Climate change affects the duration of the reproductive season in birds
Article first published online: 1 MAR 2010
© 2010 The Authors. Journal compilation © 2010 British Ecological Society
Journal of Animal Ecology
Volume 79, Issue 4, pages 777–784, July 2010
How to Cite
Møller, A. P., Flensted-Jensen, E., Klarborg, K., Mardal, W. and Nielsen, J. T. (2010), Climate change affects the duration of the reproductive season in birds. Journal of Animal Ecology, 79: 777–784. doi: 10.1111/j.1365-2656.2010.01677.x
- Issue published online: 7 JUN 2010
- Article first published online: 1 MAR 2010
- Received 16 September 2009; accepted 5 February 2010 Handling Editor: Simon Verhulst
- breeding season;
- comparative analyses;
- multi-brooded species;
- variance in timing of breeding
1. The duration of the reproductive season may depend on the duration of the growing season, with recent amelioration in spring temperatures allowing earlier start of reproduction. Earlier start of reproduction may allow a longer breeding season because of more broods a longer interval between broods for multi-brooded species.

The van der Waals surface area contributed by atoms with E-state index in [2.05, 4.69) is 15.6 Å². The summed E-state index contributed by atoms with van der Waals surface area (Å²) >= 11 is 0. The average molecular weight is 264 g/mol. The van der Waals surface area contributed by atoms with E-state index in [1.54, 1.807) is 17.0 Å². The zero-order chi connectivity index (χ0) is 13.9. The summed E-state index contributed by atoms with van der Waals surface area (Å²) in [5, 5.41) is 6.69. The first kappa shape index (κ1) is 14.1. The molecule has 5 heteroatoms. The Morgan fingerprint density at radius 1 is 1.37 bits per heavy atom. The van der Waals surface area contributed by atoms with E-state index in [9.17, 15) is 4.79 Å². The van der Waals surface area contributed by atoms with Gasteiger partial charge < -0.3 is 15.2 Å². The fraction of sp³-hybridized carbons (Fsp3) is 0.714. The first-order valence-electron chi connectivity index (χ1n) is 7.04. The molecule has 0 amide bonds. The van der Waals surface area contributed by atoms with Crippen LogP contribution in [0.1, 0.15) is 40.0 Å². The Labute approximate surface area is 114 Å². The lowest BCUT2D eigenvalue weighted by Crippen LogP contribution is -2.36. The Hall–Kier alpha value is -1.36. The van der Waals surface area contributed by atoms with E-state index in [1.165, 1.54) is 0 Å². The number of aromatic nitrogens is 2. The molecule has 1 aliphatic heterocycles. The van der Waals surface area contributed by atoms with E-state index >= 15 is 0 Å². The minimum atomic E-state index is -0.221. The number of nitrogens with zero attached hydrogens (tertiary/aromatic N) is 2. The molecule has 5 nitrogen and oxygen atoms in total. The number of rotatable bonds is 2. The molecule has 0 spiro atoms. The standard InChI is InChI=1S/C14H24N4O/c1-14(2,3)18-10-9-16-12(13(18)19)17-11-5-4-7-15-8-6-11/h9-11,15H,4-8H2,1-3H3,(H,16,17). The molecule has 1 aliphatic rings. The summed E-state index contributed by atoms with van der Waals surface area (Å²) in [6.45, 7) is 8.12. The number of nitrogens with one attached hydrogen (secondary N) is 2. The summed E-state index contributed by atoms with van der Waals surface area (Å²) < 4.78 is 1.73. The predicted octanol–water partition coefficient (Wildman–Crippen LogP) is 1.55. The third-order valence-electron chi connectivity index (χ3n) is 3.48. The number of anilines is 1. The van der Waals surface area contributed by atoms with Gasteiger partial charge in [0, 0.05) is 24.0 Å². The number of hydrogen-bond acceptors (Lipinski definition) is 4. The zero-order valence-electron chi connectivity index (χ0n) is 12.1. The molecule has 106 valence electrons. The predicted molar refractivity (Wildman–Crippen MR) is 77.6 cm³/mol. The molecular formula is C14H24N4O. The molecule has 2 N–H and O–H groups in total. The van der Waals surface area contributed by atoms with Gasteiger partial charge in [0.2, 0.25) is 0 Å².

2. We analysed extensive long-term data sets on timing of breeding in 20 species of birds from Denmark, based on records of over 100 000 individual offspring, showing considerable heterogeneity among species in temporal change in duration of the breeding season.
3. Multi-brooded species increased the duration of their breeding season by 0·43 days year−1 while single-brooded species decreased the duration of their breeding season by 0·44 days year−1. This implies that recent climate change has allowed more broods or better temporal spacing of broods in multi-brooded species, while the time window for reproduction has become narrower in single-brooded species.
4. The single-most important predictor of change in duration of the breeding season was change in the date breeding started; there was no change in the date of end of breeding. Species advancing their breeding date the most also expanded the duration of the breeding season. In contrast, long-distance migration and generation time did not predict change in duration of the breeding season.